Spring Checklist

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A monthly growers advice column by Courtney Hackney. Hackneau@comcast.net

Got Milk? – For many years there has been a rumor that milk was an effective agent for killing viruses on tools used to repot orchids.  It turns out that firms in Europe have been using this method exclusively in their everyday work with plants.  Now, a 2004 scientific paper published in the journal Plant Disease confirms that a 20% (wt/vol) solution of non-fat dry milk, killed 100% of the viruses on contaminated cutting instruments if soaked for 1 minute.  This is great for both metal tools and tools, such as potting sticks, which do not respond well to flaming.  Milk was superior to heating with a propane torch and worked as well as a concentrated solution of Tri Sodium Phosphate (cleaning agent) or a 10% Clorox solution. Mom was right! Milk is good stuff.  It does not, however, kill bacteria.

Spring Checklist

Spring is the busiest time of the year for Orchid growers.  Given the recent weather in the Carolinas it may be difficult for us to tell that spring has indeed arrived, but your orchids know.  Cattleyas have begun to put out new growths and roots in response to increasing day length. Vandas too are starting to grow because high daytime temperatures convince them that they are at home in the tropics.  What you do in the next month will have a lot to do with your success as Orchid growers for the next year.  Much of this is just common sense, but that is usually what we usually forget.

1. Clean Growing Area - Greenhouses have been cramped, as have windowsills and space under lights.  Remove Orchids from your growing area and remove all dead material as well as algae.  Some hobbyists spray growing space with a 5% Clorox solution to kill bacteria, fungi, and just about everything else.  Physan or RD-20 will work as well. Repair benches or replace surface if it is needed while you have the area clean and open.

2. Organize - Straighten growing space by moving some plants outside or by eliminating non-performing plants.  Remove weeds and ferns from pots. 

3. Plant Inspection – If your collection is small, future problems can be avoided by carefully examining each plant.  Use 10x-reading glasses even if you do not need them for reading.  Look for scale, mites, or any signs of damage to leaves or roots.  If you find damage on an Orchid look for the culprit that caused it.  Tiny nicks on roots or under Phal leaves suggests snails while large chunks and slime trails indicate slugs.  These pests have been relatively dormant during winter, but will now feast in summer’s warmth.  Repotting will eliminate snails and help you find slugs.  If you find only minor damage try stale beer for slugs and snail bait for bush snails.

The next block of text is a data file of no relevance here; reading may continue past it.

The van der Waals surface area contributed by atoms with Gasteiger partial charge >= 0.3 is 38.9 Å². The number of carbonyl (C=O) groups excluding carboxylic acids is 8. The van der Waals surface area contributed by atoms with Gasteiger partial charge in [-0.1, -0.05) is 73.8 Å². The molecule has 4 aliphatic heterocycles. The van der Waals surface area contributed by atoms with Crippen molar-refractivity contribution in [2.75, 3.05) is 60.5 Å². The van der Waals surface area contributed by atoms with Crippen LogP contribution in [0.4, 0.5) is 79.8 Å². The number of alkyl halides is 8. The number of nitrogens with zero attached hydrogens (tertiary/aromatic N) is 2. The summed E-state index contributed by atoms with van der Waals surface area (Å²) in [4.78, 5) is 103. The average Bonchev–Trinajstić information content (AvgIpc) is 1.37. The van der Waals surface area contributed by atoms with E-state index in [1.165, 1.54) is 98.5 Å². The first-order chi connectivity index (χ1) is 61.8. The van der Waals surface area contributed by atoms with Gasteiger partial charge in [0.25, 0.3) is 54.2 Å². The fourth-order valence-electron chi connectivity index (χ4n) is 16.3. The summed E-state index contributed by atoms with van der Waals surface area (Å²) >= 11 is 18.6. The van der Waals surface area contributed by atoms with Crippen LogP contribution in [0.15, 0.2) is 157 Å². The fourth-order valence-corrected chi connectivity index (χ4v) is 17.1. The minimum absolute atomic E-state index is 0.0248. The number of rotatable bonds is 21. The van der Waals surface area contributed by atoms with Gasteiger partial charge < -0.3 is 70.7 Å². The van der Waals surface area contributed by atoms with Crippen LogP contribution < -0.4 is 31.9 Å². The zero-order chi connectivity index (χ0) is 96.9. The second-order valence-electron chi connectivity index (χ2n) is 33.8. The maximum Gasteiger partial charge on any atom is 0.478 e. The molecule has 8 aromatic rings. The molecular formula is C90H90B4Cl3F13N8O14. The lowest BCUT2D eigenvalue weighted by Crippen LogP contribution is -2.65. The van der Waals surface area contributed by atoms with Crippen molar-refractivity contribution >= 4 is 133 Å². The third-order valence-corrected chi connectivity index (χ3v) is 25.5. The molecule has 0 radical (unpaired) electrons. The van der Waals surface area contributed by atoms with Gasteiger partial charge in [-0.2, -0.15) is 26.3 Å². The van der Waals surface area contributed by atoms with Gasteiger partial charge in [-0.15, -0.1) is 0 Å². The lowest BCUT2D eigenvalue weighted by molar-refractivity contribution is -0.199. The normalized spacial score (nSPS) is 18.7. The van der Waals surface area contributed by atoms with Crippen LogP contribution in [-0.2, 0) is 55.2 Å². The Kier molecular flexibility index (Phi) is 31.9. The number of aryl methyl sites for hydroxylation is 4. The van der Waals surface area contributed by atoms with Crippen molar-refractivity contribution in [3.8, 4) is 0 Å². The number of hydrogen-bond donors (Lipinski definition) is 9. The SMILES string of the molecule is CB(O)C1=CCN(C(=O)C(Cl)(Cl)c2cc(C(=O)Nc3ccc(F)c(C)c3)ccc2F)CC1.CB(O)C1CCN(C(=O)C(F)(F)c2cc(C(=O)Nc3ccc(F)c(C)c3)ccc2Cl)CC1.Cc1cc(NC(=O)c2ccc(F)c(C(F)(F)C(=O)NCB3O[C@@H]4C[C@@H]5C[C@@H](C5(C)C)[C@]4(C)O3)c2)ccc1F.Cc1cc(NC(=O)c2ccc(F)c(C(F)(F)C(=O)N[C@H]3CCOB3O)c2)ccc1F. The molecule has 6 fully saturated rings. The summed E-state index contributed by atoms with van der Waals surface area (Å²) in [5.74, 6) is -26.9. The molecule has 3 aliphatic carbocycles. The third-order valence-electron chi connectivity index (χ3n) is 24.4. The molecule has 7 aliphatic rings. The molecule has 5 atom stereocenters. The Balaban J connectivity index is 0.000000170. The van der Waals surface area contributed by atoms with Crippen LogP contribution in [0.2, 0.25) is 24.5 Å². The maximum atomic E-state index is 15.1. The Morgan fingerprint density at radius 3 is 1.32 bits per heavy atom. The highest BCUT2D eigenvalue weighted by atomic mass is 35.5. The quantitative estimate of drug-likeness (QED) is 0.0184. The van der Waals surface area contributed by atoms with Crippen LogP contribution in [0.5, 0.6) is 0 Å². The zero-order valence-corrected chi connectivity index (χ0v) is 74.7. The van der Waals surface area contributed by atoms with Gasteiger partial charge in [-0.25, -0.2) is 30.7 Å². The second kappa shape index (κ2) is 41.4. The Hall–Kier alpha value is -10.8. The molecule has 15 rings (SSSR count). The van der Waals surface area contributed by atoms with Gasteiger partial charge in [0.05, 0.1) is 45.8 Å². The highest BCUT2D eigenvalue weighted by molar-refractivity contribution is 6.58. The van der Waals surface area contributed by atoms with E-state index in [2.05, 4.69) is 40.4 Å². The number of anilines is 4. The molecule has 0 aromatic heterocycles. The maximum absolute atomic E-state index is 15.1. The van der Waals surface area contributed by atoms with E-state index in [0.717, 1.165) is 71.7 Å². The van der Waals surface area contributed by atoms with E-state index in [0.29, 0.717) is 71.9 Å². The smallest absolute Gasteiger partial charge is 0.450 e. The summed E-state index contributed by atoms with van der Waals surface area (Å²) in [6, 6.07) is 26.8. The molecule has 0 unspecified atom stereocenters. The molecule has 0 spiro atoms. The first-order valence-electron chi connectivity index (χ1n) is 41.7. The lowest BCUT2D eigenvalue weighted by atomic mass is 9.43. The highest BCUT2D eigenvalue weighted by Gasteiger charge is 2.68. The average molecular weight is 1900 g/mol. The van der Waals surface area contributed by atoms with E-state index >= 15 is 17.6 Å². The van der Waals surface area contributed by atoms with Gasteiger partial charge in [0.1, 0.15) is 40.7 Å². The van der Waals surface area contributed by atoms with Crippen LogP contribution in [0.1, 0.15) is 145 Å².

4. Clean Plants - Remove dead tissues around Cattleya bulbs and/or dead leaves.  Check the base of dead tissues for sign of scale, especially if leaves died but did not fall from the plant.  If scale is found use a soft tissue to wipe them off and then spray with insecticidal soap or light oil.  If a major infestation is found the plant should be repotted.  When the plant is out of the pot use a sterile toothbrush to gently scrub the underside of rhizomes in Cattleyas and around the base of Phals.  If you find heavy infestations on many plants, you may have to resort to harsher pesticides.

5. Straighten Plants – Orchids tend to lean towards the light in winter. Some growers prefer to tie plants up with either wire rings or bamboo stakes if they have fallen over because erect plants are easier to spray and water, and take up less room.  In addition new growths and leaves will grow better.

6. Repot – Repot all plants whose media has decomposed and those that have reached too far from the pot. Rapid summer growth will quickly replace lost and damaged roots.  Newly damaged roots are also less likely to be infected by fungi and bacteria in your now clean growing area in the less humid air of spring.  Fungi and bacteria will become a problem in mid-summer.   Newly repotted Orchids need a convalescence period while they recover.  Accomplish this simply by giving them a little extra shade and humidity.

7. Water More– Orchids will use more water in the next month than they will in the heat of summer because of the lower humidity.  Water thoroughly when you do water and review the moisture requirements of the different groups of Orchids you grow.  In general, Cattleyas and Dendrobiums need to dry thoroughly before being watered while Phals and Paphs like to dry some but need constant moisture.  Phrags and Bulbophyllums crave moisture while most of the Vanda group wants high light, abundant water, and lots of air movement.  Air movement is just as important for Orchids in summer as during the winter, but for different reasons.  Now it is important to keep leaves from overheating while in winter it was to keep bacteria and fungal infections at bay.

INDEX TO ARTICLES: For more Orchid Growing Tips